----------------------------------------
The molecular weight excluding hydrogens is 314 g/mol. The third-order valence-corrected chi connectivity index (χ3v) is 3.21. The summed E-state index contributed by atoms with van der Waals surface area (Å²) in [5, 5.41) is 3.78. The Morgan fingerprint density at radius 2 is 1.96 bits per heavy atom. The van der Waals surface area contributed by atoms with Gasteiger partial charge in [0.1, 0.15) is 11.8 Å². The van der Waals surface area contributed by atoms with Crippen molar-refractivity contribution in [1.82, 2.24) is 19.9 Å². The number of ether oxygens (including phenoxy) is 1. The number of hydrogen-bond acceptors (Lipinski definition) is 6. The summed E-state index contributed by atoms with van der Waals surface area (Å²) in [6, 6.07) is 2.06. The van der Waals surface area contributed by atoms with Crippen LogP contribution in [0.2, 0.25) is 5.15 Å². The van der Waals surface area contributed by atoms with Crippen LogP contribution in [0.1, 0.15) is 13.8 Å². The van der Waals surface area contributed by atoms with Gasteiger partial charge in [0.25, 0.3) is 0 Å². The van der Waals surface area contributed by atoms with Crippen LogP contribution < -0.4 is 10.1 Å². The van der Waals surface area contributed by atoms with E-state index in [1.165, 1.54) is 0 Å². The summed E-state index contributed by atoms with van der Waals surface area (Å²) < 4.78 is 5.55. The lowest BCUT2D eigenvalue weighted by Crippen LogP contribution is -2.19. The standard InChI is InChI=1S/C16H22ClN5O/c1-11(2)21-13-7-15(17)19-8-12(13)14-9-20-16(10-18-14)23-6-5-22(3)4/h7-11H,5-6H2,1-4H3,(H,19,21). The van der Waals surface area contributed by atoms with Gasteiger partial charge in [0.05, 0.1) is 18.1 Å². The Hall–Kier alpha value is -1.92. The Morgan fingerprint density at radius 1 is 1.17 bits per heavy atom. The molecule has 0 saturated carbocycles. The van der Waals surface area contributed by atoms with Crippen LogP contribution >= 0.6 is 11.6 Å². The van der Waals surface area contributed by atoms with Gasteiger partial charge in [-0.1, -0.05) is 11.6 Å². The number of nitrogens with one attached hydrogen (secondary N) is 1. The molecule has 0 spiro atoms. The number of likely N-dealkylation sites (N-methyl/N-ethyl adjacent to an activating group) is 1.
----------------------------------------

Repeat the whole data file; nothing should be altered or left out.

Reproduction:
The molecular weight excluding hydrogens is 314 g/mol. The third-order valence-corrected chi connectivity index (χ3v) is 3.21. The summed E-state index contributed by atoms with van der Waals surface area (Å²) in [5, 5.41) is 3.78. The Morgan fingerprint density at radius 2 is 1.96 bits per heavy atom. The van der Waals surface area contributed by atoms with Gasteiger partial charge in [0.1, 0.15) is 11.8 Å². The van der Waals surface area contributed by atoms with Crippen molar-refractivity contribution in [1.82, 2.24) is 19.9 Å². The number of ether oxygens (including phenoxy) is 1. The number of hydrogen-bond acceptors (Lipinski definition) is 6. The summed E-state index contributed by atoms with van der Waals surface area (Å²) in [6, 6.07) is 2.06. The van der Waals surface area contributed by atoms with Crippen LogP contribution in [0.2, 0.25) is 5.15 Å². The van der Waals surface area contributed by atoms with Crippen LogP contribution in [0.1, 0.15) is 13.8 Å². The van der Waals surface area contributed by atoms with Gasteiger partial charge in [0.25, 0.3) is 0 Å². The van der Waals surface area contributed by atoms with Crippen LogP contribution < -0.4 is 10.1 Å². The van der Waals surface area contributed by atoms with E-state index in [1.165, 1.54) is 0 Å². The summed E-state index contributed by atoms with van der Waals surface area (Å²) < 4.78 is 5.55. The lowest BCUT2D eigenvalue weighted by Crippen LogP contribution is -2.19. The standard InChI is InChI=1S/C16H22ClN5O/c1-11(2)21-13-7-15(17)19-8-12(13)14-9-20-16(10-18-14)23-6-5-22(3)4/h7-11H,5-6H2,1-4H3,(H,19,21). The van der Waals surface area contributed by atoms with Gasteiger partial charge in [0.05, 0.1) is 18.1 Å². The Hall–Kier alpha value is -1.92. The Morgan fingerprint density at radius 1 is 1.17 bits per heavy atom. The molecule has 0 saturated carbocycles. The van der Waals surface area contributed by atoms with Crippen LogP contribution >= 0.6 is 11.6 Å². The van der Waals surface area contributed by atoms with Gasteiger partial charge in [-0.1, -0.05) is 11.6 Å². The number of nitrogens with one attached hydrogen (secondary N) is 1. The molecule has 0 spiro atoms. The number of likely N-dealkylation sites (N-methyl/N-ethyl adjacent to an activating group) is 1.